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> Google's Protobuf won't survive either, because simple text-based protocols always win

I expect Protobuf, Thrift (fbthrift) and Avro to be around for quite some time. Once you know what they're good for, everyone likes binary formats that can be easily shared across multiple languages via code gen. You can turn every binary format into text-based for debugging purposes using standard commands. Heck, even Apple has binary plists. It's natural that a format eventually gains (or is based on) binary alongside text -- for those times when binary is simply faster. Now, if it's just transmission speed, you can convert text to binary using gzip.

Frankly, the key to success for protobuf or thrift as independent projects is how much adoption you see outside of the companies.

Oh and I'd also point to the "death of rest" in http://techblog.netflix.com/2012/07/embracing-differences-in... -- just as websites provide front-ends to a myriad of backend services, so too can API servers provide a consistent, simple front-end for devices. Not sure what to call it, since as a pattern, it doesn't require a specific protocol, and it could be considered somewhat HATEOAS, except state is easily maintained client-side these days....




I worked with Protobuf and while doing so I had 3 problems - the generated classes were freaking monsters, crashing my IDE, those classes must be used with the precise library version of the generator that was used and in spite of tools available for easy debugging, I couldn't find out one that didn't suck, plus the output is not the only problem, input is a problem too. In practice it's actually a bad idea to parse the whole freaking blob and/or carry around monster classes that specify how, when in essence you end up carrying only about some paths.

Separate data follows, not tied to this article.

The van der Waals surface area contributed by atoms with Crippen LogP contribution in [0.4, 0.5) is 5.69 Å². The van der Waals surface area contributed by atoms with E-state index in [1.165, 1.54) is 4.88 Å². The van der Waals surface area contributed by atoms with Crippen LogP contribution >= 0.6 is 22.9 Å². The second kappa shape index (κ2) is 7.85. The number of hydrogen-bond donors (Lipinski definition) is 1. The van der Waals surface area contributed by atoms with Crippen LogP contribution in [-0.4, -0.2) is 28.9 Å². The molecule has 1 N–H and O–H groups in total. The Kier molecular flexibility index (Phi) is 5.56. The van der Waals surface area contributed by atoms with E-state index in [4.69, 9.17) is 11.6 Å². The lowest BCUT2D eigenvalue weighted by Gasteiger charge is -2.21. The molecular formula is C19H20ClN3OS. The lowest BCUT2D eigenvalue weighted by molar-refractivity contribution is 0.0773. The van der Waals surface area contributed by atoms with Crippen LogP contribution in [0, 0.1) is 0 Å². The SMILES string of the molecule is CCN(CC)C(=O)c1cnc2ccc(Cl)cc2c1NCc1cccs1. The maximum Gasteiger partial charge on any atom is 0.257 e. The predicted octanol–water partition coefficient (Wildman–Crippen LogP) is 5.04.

And while I thought that the availability of that spec was an advantage over an undocumented JSON-based protocol, in truth an undocumented spec is just as bad as an undocumented JSON-based protocol and at the very least with a JSON-based protocol you have an easier time doing reverse engineering, since playing around with the request format doesn't involve writing code to do it.

Besides, there's nothing about binary protocols that makes them better for code-generation tools. That people don't do this for JSON is only because with JSON you don't need to and it's often preferable to not do it.

There is something to be said against JSON - for objects in arrays, the keys are redundant for example, which adds up when parsing a long document. But there's nothing inherent in a text-based protocol that disallows you to first define the shape of the data before describing the data in more concise terms, while keeping it fairly readable at the same time. And I'm unconvinced that something like Protobuf brings benefits unless you're working at a Google-like scale and I did work on an ads platform that integrated with various bidding exchanges and that was operating on an insane scale and the bidding exchanges I loved were the ones with the protocol based on JSON, while at the same time I had countless problems with those based on Protobuf.

> Heck, even Apple has binary plists.

And personally I hate it, because instead of opening that file with a plain text editor, or as a text file handle, I now have to use special-purpose tools or libraries. Binary plists sit somewhere between Unix-like text config files and the Windows registry and the closer you get to the Windows registry, the more I hate it.


>>everyone likes binary formats that can be easily shared across multiple languages via code gen

Everyone? P buffers and code gen create a static protocol that's more hard to modify OR extend than text; more moving parts: the spec file, the generated code, the code generator, and the lib for your language. Code gen adds complexity to development, build, and deployment. Binary protocols are more difficult to test than typing some json into Postman for example.

Http is the canonical example of the successful text protocol.




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